D.C. Law Receives Boost from Obama
When Barack Obama was elected as president, he promised more oversight, as well as a bigger role for government. For lawyers based in Washington DC, that meant more billable hours. The uptick in government, the regulatory and public policy business helped law firms in D.C. do better compared to their counterparts nationwide.
Through late July, demand at D.C. law firms, as measured by hours billed, increased 3.5% for the year, compared to the 1.5% for the country’s largest and moderate-size firms. This was revealed by the Hildebrandt Institute, which monitors the legal services sector in the U.S.
According to Mike McNamara, a partner who leads SNR Denton’s government practice “The administration’s approach has been good for business. One of the drivers of [Washington] law firm growth has been the regulatory state.”
The landmark financial services and healthcare reforms that were passed last year by the U.S. Congress have begun to generate extensive regulations that will help keep the legal eagles in D.C. busy for several years.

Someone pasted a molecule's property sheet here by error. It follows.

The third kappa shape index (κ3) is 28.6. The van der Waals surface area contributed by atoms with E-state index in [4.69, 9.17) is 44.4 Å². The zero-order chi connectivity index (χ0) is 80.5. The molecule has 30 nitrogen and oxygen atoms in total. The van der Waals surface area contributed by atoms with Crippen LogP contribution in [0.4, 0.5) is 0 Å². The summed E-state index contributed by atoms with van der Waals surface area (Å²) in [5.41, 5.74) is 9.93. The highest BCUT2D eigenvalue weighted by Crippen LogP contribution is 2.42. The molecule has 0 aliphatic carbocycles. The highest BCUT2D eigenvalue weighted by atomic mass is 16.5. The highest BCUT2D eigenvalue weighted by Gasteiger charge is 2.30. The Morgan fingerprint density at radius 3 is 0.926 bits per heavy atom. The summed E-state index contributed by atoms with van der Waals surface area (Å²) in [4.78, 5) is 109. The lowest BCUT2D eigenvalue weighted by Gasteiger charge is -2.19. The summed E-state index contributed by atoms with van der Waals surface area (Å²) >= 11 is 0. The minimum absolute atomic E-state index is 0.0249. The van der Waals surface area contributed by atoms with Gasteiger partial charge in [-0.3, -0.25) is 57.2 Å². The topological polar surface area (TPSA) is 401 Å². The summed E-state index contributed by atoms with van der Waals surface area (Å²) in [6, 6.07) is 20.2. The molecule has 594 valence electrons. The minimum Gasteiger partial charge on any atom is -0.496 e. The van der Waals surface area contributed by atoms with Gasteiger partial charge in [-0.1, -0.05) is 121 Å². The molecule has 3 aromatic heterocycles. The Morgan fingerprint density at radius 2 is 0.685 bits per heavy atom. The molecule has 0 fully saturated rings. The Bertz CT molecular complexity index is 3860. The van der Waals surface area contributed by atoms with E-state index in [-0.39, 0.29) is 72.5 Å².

Government contractors, meanwhile, are inclined to lean on K Street attorneys as a result of the Budget Control Act, which minimizes government purchasing, and the recent legislation concerning patent reform. And lobbyists in D.C. are already involved in making moves on behalf of a range of clients, hoping to influence the members of the so-called super committee, which was created by Congress to create a plan to trim the deficit.
Warren Gorrell, the co-CEO of Hogan Lovells, said, “Pharma, device companies, providers, insurers … all of those companies are affected by the Affordable Care Act and other regulatory and enforcement activities of the Obama administration.”